“Right with ya.”

The shuttles all hit the atmosphere simultaneously, their hulls heating up rapidly until they trailed fire and super heated plasma, the small craft shuddered violently under the forces exerted upon them as they sped through the upper atmosphere like four bullets shot from a giant gun.

Michael fought hard to keep control of the small craft through the violence of atmospheric entry, and to maintain formation. Eventually the four craft punched through the upper atmosphere, and descended through the thick swirl of the methane cloud cover.

“Ready atmospheric flight systems, deploy wings and stabiliser fins.”

“Copy that, flight systems engaged.”

The shuttle’s large Delta shaped wings slid out from underneath the fuselage, its twin tails swung out from recesses within the crafts two powerful boosters. The small winglets, essential to help stabilise the small craft when in flight slid out from small panels either side of the shuttle’s cockpit, as the four craft gracefully emerged through the thick cloud cover towards the giant structure, dubbed the Eye of the Dracos.

“Ready landing gear, and descend to one hundred feet, then engage gravitic engines for touchdown.”

12. To bury a hero

The commandoes on the surface gave out a great muted cheer, their breathing apparatus prevented the sound from travelling, as they saw the silhouettes of the four shuttles emerge through the cloud cover toward them, the four captured Dracos warriors simply groaned.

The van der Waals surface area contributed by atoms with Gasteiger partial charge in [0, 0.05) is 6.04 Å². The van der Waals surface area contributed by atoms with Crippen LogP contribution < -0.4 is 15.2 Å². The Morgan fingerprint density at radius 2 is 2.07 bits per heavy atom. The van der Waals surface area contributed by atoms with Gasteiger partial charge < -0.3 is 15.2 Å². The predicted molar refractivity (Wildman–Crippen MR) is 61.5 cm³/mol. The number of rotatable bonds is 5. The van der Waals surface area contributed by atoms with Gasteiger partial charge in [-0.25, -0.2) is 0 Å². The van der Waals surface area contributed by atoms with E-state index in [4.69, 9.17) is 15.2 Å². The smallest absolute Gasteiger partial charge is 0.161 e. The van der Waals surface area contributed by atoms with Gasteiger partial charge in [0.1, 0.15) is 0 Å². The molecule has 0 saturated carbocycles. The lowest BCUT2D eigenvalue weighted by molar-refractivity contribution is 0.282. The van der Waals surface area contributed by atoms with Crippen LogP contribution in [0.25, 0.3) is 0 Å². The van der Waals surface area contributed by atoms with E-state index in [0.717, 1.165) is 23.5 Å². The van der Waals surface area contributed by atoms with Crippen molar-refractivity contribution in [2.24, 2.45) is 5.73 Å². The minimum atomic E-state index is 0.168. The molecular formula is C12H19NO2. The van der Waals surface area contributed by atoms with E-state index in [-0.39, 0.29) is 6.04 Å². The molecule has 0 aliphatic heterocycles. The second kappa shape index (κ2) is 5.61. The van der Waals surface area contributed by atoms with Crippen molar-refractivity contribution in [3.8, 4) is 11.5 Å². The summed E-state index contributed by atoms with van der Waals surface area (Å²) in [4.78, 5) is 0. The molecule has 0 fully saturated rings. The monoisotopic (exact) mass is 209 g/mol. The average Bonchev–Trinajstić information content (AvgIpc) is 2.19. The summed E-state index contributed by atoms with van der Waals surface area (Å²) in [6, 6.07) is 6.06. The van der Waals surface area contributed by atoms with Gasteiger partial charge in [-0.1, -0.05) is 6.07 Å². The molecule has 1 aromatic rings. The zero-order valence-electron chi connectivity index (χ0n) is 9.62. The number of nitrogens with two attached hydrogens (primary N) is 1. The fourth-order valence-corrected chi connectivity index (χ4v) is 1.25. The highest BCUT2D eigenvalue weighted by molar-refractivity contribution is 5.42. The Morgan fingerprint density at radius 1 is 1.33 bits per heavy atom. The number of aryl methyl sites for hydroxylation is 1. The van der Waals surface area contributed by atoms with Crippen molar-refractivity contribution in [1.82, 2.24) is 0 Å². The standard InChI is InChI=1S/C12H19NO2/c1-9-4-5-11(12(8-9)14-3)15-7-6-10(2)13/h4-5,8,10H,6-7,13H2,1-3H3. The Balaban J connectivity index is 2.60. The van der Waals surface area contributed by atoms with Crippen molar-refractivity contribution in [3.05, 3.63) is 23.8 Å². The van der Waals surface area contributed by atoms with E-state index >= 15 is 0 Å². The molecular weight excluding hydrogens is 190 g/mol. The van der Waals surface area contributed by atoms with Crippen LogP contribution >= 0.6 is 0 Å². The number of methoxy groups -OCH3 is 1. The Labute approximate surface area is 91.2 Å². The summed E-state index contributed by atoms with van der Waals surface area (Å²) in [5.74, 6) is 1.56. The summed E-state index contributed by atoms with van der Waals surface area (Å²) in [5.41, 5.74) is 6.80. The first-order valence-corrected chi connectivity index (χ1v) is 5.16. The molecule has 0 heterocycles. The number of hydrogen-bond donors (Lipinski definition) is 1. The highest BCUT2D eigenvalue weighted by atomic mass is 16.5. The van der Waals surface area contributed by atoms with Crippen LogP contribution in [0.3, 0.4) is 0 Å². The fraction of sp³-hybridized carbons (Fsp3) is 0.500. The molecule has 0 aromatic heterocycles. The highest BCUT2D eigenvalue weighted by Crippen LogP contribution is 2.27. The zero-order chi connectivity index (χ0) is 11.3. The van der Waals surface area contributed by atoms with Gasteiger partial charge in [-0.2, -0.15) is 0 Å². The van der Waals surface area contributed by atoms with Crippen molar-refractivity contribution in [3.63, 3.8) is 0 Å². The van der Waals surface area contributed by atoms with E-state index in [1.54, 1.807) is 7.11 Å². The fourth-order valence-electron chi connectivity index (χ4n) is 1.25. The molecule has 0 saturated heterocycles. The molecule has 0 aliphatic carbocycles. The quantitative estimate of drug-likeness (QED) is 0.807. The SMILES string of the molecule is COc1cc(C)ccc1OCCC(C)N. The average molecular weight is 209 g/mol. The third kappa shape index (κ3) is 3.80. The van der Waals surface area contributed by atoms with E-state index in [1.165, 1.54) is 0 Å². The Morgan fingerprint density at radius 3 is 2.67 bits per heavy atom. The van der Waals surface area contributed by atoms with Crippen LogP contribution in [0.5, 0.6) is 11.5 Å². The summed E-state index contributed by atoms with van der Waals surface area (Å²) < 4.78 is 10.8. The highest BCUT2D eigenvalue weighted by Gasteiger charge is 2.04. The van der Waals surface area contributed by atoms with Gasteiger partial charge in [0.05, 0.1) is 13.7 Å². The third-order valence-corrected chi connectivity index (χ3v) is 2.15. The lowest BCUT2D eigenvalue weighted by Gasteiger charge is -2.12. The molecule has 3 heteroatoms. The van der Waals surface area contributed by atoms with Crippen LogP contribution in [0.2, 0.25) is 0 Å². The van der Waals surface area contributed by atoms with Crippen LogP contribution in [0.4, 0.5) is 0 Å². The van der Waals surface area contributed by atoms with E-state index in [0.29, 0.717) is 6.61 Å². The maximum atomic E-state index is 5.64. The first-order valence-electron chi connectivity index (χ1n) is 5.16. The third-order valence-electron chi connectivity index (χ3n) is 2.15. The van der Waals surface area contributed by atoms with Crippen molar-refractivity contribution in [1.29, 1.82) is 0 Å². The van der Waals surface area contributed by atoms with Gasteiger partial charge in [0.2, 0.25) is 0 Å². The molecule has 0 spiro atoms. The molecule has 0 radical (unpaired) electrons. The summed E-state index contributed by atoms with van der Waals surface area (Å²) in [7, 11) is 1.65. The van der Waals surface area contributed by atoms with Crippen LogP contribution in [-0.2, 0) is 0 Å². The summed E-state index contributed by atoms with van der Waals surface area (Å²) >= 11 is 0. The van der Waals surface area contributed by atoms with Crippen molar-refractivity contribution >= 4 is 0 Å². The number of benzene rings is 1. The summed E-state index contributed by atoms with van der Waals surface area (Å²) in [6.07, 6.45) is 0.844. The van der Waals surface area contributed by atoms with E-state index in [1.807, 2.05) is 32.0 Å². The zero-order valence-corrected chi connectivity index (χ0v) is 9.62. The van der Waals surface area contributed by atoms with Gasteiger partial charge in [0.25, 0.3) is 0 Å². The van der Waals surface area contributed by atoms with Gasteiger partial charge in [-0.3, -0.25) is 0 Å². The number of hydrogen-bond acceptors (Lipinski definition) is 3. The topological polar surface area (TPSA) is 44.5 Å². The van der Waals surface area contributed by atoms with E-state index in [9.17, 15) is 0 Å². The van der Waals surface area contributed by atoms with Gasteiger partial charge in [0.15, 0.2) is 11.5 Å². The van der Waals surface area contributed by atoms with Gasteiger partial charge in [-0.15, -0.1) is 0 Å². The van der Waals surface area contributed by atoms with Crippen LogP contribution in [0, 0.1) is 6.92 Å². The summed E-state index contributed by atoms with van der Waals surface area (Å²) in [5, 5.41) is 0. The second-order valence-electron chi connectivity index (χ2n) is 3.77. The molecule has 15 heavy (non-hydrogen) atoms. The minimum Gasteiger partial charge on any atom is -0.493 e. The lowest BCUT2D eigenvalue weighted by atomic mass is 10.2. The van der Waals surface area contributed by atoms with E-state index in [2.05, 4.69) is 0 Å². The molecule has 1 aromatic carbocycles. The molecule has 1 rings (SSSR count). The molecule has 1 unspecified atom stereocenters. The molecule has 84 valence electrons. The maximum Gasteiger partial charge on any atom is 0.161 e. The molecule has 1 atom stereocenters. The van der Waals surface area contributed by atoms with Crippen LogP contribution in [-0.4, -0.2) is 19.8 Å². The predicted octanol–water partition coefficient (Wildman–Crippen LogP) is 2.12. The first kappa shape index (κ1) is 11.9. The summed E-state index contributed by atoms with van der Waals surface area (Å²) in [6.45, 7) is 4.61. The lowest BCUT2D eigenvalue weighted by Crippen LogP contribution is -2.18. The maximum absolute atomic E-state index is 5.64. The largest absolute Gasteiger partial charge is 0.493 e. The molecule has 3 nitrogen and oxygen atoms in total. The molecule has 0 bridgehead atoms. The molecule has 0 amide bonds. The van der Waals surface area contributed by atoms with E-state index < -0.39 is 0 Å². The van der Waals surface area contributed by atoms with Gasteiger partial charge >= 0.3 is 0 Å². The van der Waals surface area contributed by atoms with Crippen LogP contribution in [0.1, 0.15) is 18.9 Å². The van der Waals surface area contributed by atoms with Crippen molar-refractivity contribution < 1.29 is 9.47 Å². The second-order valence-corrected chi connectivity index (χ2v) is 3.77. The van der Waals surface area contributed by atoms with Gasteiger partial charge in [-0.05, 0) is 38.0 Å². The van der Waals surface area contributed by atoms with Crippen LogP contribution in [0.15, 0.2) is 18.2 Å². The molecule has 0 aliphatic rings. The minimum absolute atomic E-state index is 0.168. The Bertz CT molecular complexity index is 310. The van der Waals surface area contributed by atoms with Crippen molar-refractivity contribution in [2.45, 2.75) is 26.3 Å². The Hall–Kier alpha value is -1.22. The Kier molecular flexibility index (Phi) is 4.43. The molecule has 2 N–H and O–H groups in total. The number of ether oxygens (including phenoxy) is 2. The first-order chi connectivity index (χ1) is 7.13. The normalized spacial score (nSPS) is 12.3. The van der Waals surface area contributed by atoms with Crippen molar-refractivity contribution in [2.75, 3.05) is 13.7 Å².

The shuttles came into land, their powerful gravitic engines kicking up a giant plume of dust, and blowing over small shrubs and plants in their force. They seemed to hover for an instant before finally touching down on the surface itself. Forward landing lights lit up the whole area as the scarlet light from the flare, fired earlier now faded. The landing legs themselves had sunk almost a full foot into the soft topsoil, as the weight of the craft bore down on the ground around it. A loud hiss of released gas from the shuttles landing legs equalised the pressure placed upon the landing gear itself.

The occupants all donned breathing gear, before emerging from the landed craft, now gently powering down with a gentle thrumming noise.

There was a small group of commandoes guarding the Dracos prisoners, one of which peeled off to approach Michael as he made his way toward them.